From left: Michael Morter, Jason Brandt, Alison Hart and Bill Post spoke at this month’s Keizer Chamber Luncheon. (KEIZERTIMES/Craig Murphy)

From left: Michael Morter, Jason Brandt, Alison Hart and Bill Post spoke at this month’s Keizer Chamber Luncheon. (KEIZERTIMES/Craig Murphy)

By CRAIG MURPHY
Of the Keizertimes

Stand together, be creative and brace for more.

Those were three of the main messages shared during last week’s Keizer Chamber of Commerce luncheon forum, which was focused on surviving government mandates.

The timing wasn’t surprising, given recent action by the Oregon Legislature to increase the minimum wage in the years to come. Other recent mandates such as mandatory paid sick leave and mandatory heath care were also discussed.

Jason Brandt, CEO of the Oregon Restaurant and Lodging Association, referred to the three items as “a three-headed monster” and noted the fines on companies for not providing health insurance.

“They’re all happening at once,” Brandt said. “None of us will have silver bullet solutions for you. The ones who are the most creative are the ones that will survive and thrive.”

Brandt noted a group that had threatened to put the issue on the November ballot backed off following the actions of the legislature.

“The state is preempting any local government from passing laws on the topic,” Brandt said. “They also retained the ability to change the plan in future sessions. We need to gather stories of how these minimum wage increases impact businesses.”

Though it ultimately wasn’t effective, Brandt praised business supporters for protesting the wage hike.

“I’m impressed by how you people mobilized,” he said. “We had 20 percent people more than the other side. To those that stepped up, to stand in front of the legislative committee and talk about what it would do to your business, my hat is off to you. That’s one of most important things you can do.”

Alison Hart, CEO of the Oregon State Chamber, also liked the turnout.

“My message is how we need to work together,” Hart said. “On minimum wage, we had the best grassroots effort ever. We had started the wave of grassroots. We have to change who is in the legislature and we have to do it now. Our strategy will be to target districts that have the ability to be changed. We can have an impact and make a stand for small businesses.”

Hart warned about the proposed initiative petition 28, which she said “should be of far more concern” than the minimum wage increase.

“There are billions of new taxes proposed for the November ballot,” Hart said. “This is of great concern, a hidden sales tax that will hurt consumers.”

Hart, who noted businesses will be forced to pass increased costs to consumers, said local companies in the service industry will be at an unfair disadvantage compared to out-of-state competitors. She also warned there is no guarantee the extra funds will go to education, health care and senior citizens.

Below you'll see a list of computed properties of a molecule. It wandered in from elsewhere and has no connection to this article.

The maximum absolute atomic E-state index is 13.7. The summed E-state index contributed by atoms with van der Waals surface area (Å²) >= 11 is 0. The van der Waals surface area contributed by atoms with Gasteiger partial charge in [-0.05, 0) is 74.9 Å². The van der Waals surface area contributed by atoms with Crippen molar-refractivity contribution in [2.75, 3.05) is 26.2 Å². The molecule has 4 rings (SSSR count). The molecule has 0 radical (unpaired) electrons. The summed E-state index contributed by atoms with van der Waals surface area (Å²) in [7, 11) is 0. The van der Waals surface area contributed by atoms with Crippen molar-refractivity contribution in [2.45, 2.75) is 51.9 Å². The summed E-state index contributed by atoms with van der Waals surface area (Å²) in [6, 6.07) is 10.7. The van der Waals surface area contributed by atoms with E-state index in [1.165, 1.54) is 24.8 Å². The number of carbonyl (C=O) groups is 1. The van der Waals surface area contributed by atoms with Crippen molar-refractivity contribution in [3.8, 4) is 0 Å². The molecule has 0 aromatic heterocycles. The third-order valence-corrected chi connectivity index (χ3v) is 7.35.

“We have some ills in the state that need to be fixed and they need more funding,” Hart said. “Because there is no guarantee, this is a hugely damaging proposal. We need to band together to fight this.”

Michael Morter from the Oregon Department of Consumer and Business Services, talked about health insurance restrictions and regulations, including companies with 50 or more full-time equivalent employees being required to provide health insurance coverage.

“You can work with an insurance agent for the right health care coverage for your employees,” Morter said. “It was designed as a public market place originally. There are hundreds of plans to choose from. At zero cost to your business or employees, a qualified insurance agent can help with choosing the right coverage.”

Rep. Bill Post, R-Keizer, said there are representatives who want to work together but aren’t allowed to due to political parties.

“It has been building for 27 years,” Post said. “These people believe you business owners are the problem and that you need to share the wealth. There are moderates on both sides that want to work together, but they are taken into the back room and their legs are broken. You will no longer be the chair of your committee.”

Post is convinced a ballot measure for raising the minimum wage would not have passed.

“This ballot measure was at 58 percent in February, which means it was going to lose in November,” Post said. “Polls mean nothing in February. I was not afraid. I wanted us to roll dice on the tax measure. The people in Oregon would not have passed $15 minimum wage.”

Hart said chambers need to get together to get the word out to vote against IP 28.

“Please join the coalition,” she said. “The business community needs to actively take a stand. We were excited to see the turnout this session. On this one, we have to turn out. This is the biggest political battle we’ve ever seen. We have to win this one. We have to.”